Not putting a large enough down payment
Rushing into buying a home before having a 20 percent down payment in cash will cost you more in the long run on two fronts. The first is a higher interest rate, which equates into a higher monthly payment for the life of your mortgage, says Dustyn Ferguson, personal financial blogger for Dime Will Tell.
The second factor to consider when you put down less than a 20 percent down payment is that your lender may require you to have private mortgage insurance (PMI). This insurance offers you virtually zero benefits and is only there to cover your lender in case you stop making payments and default on your loan. “PMI doesn’t help build any equity in your home and can cost you anywhere from around $40 to $80 a month, per $100,000 of your loan. This is a big expense that will cost you thousands of dollars more per year,” says Ferguson. The bottom line? Wait until you have at least 20 percent to put towards the down payment so you can get the best interest rate possible and avoid PMI.
Skipping a home inspection
While most homebuyers choose to have their prospective home inspected, some buyers waive it to save on costs. However, while this may save you $1,000 or so in the short term, it could cost you thousands more in the long term. Says Kutzman, “The findings of a licensed home inspector can help you avoid major problems, such as a faulty septic tank or hot water heater that needs replacing, that could really cost you down the line.” Find out the 39 secrets home inspectors won’t tell you.
Forgetting to ask about the benefit of a commission rebate
The concept of a commission rebate is a newer one and traditional real estate brokers don’t talk about it. “Homebuyers can save thousands by receiving a commission rebate from their agent and these rebates are currently legal in 40 states,” says Kutzman. Ask your agent in advance if they will offer you a commission rebate if it is legal in your state. Find out 22 things your real estate agent isn’t telling you.
Rushing into a decision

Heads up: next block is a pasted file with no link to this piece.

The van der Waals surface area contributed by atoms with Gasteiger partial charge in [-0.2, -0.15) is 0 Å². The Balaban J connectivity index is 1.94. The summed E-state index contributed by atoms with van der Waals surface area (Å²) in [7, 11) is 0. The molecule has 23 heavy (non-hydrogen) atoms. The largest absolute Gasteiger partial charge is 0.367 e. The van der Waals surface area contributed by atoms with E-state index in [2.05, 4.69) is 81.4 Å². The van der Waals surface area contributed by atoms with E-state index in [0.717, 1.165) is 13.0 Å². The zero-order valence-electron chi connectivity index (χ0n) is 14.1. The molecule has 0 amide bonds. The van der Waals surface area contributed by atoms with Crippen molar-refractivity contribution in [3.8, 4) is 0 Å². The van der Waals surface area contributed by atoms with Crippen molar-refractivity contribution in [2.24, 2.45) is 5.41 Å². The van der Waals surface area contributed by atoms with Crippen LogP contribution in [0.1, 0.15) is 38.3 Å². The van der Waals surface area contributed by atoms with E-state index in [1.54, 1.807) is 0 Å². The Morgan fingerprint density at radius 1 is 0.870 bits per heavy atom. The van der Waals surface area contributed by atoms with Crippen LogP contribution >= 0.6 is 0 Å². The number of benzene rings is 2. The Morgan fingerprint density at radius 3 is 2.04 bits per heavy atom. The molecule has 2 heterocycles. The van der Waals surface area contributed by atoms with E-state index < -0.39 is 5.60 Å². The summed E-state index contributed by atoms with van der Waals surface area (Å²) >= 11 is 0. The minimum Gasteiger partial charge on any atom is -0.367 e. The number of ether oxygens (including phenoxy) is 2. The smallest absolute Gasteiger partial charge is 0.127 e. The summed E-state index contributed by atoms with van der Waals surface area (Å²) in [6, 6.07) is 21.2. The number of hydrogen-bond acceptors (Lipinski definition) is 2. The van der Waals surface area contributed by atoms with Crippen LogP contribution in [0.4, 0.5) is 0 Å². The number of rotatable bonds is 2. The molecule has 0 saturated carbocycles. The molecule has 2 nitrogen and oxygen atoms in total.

In some real estate markets, homes can sell very quickly, but that doesn’t mean you should feel pressured into making an offer on a home you’re not certain about. “A home is not something you can easily return,” says Kutzman. And you may regret an impulsive home purchase later. Here, 13 first-time home buyers share their biggest remorse.
Being afraid to ask questions
Sometimes homebuyers are shy about asking simple questions during the home-buying process because they are afraid of sounding stupid. But this is such an important decision, you need to ask as many questions as you want; after all your agent is being paid to help you find the right home t the best price. These are 15 questions everyone should ask before buying their first home.
Only checking with one bank or online mortgage lender
When you are financing a large sum over 15 to 30 years, half a percentage point on your interest rate makes a big difference. “Check with local credit unions, as they tend to offer some of the best consumer rates, since they don’t play by the same rules as bigger box banks do,” says Ryan Fisher, president, White Coat Wealth Management. He also recommends online mortgage companies like Rocket Mortgage by Quicken Loans.
Not researching closing costs
You will need more than just a down payment in cash to buy a home. Many homebuyers, particularly first-time homebuyers, are surprised when they learn about the additional closing costs they will have to pay before signing on the dotted line. Depending on where you live, you could be responsible for mortgage fees, title insurance fees, state and local transfer taxes, and more. Follow our 10-step plan and you’ll be ready to buy your first home in five years.